Recently, I listened to this interview with Thomas Metzinger, a German philosopher, focusing on mind and consciousness research. Really interesting stuff. I needed to listen twice to get more of the essence, and I am sure if, or when, I listen once more, I’ll understand some more. He’s also been a meditation practitioner for many years, and most likely has experience with mind-altering substances, even though he would not talk openly about it in public, naturally – he only said, when talking and asked about the topic in general, “either you are a scientist who really wants to know, or not…” Anyway, I digress, but you can glean from this short intro that he’s an interesting person.
Scouring the interwebs for more information on Metzinger’s work and interests, I came across this paper. It’s in introduction to Predictive Processing, a theory of how we perceive, and act upon, the world around us, a topic right up my alley. How we make sense of reality, and why people often experience different versions of what everyone perceives, of what is going on at the same place, at the same time, has fascinated me for a long time.
Predictive Processing tackles the issue that we can only perceive effects, but not the causes of these effects, generally speaking. However, we need to know, or be aware of the causes to actually make decisions about our own reactions. While perception is useful for gaining knowledge about the world per se, its main function, from an evolutionary point of view, is to enable efficient, context-sensitive actions, through which we successfully sustain our existence. I leave out the question if we really make rational decisions, or mostly emotional or intuitive ones that we rationalise after the fact as needed, as this is not relevant here.
Now, effects, as perceived, can have different causes. As smile can be honest, or it can be deceptive. In simple terms, Predictive Processing posits that our brain solves that problem by continuously making predictions about what we are just about to perceive, and dynamically adjusts for any errors, either by adjusting the perception, or the interpretation thereof, itself, or by taking action to make things fit, thus minimising the error. That is, our brain is always ahead of what is going on, by working off a hypothesis of the world, based on our model of the current reality. We maybe assume the smile is honest, but permanently adjust for any percepts that violate that hypothesis, and then either just change the view of the situation (deception!), or possibly act accordingly, to make changes to make the situation fit our hypothesis (smiling back might help!), or both. On and on.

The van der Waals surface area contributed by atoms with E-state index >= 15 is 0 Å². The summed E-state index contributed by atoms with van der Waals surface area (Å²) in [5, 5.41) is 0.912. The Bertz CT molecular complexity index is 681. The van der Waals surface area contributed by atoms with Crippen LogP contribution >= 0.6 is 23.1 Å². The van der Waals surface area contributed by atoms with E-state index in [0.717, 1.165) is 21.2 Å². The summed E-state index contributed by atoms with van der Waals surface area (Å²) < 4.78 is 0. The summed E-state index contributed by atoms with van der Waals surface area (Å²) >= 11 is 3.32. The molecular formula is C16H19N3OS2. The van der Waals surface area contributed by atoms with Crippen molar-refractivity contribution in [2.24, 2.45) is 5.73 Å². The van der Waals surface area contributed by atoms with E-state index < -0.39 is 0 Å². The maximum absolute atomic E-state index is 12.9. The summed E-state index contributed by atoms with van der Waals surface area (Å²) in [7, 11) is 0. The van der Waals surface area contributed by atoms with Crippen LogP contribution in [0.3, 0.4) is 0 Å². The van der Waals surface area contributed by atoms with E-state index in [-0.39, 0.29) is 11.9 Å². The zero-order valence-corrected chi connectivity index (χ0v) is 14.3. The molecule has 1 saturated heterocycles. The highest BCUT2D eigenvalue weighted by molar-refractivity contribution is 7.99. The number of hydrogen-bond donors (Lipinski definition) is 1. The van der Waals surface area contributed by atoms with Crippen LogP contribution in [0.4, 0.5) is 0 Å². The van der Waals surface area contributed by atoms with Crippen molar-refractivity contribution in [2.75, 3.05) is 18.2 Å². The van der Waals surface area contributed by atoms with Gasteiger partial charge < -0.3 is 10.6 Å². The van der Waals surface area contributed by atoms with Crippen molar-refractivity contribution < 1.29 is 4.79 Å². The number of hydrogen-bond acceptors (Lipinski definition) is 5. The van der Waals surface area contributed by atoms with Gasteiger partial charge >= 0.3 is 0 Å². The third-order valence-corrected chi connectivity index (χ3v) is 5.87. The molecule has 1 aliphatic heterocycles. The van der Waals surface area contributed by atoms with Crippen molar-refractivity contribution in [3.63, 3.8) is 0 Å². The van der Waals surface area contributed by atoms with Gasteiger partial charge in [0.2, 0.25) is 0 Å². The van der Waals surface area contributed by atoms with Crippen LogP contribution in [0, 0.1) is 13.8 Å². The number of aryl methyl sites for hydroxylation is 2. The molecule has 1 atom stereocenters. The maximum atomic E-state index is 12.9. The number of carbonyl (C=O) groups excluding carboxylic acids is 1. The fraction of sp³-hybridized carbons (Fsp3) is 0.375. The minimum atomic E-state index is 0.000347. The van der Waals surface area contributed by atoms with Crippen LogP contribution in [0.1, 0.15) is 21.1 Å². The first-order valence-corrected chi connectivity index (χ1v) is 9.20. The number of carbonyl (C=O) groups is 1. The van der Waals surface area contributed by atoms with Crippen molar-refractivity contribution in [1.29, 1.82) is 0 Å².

As the predictions are based on our own, personal models of the world, it’s obvious what we perceive can be very different between people – our world models are formed by our lifelong experience, and knowledge, and possibly intelligence as well as emotional and intuitive faculties. Our brains are not just passive, stimulus-driven devices. More recent evidence-based research approaches make use of a constructive way of perception, viewing it as an active and highly selective process. People see what they expect to see.
Note – and this is important – that this is not about how we consciously think about what we see – that would be trivial, as that of course is based on our world model as reference –, but about the perception process itself. It happens before we even are aware of what we see, hear, smell, or touch. Of course, the whole process is completely unconscious and autonomous.
I am sure I have somewhat butchered the theory with my simplistic description, but you get the idea, I hope. Anyway, to conclude, here’s a quotation from the paper:
A fruitful way of looking at the human brain, therefore, is a system which, even in ordinary waking states, constantly hallucinates at the world, as a system that constantly lets its internal autonomous simulational dynamics collide with the ongoing flow of sensory input, vigorously dreaming at the world and thereby generating the content of phenomenal experience.
My brain continuously hallucinating, dreaming, simulating – to make sense of reality!
Got to love it.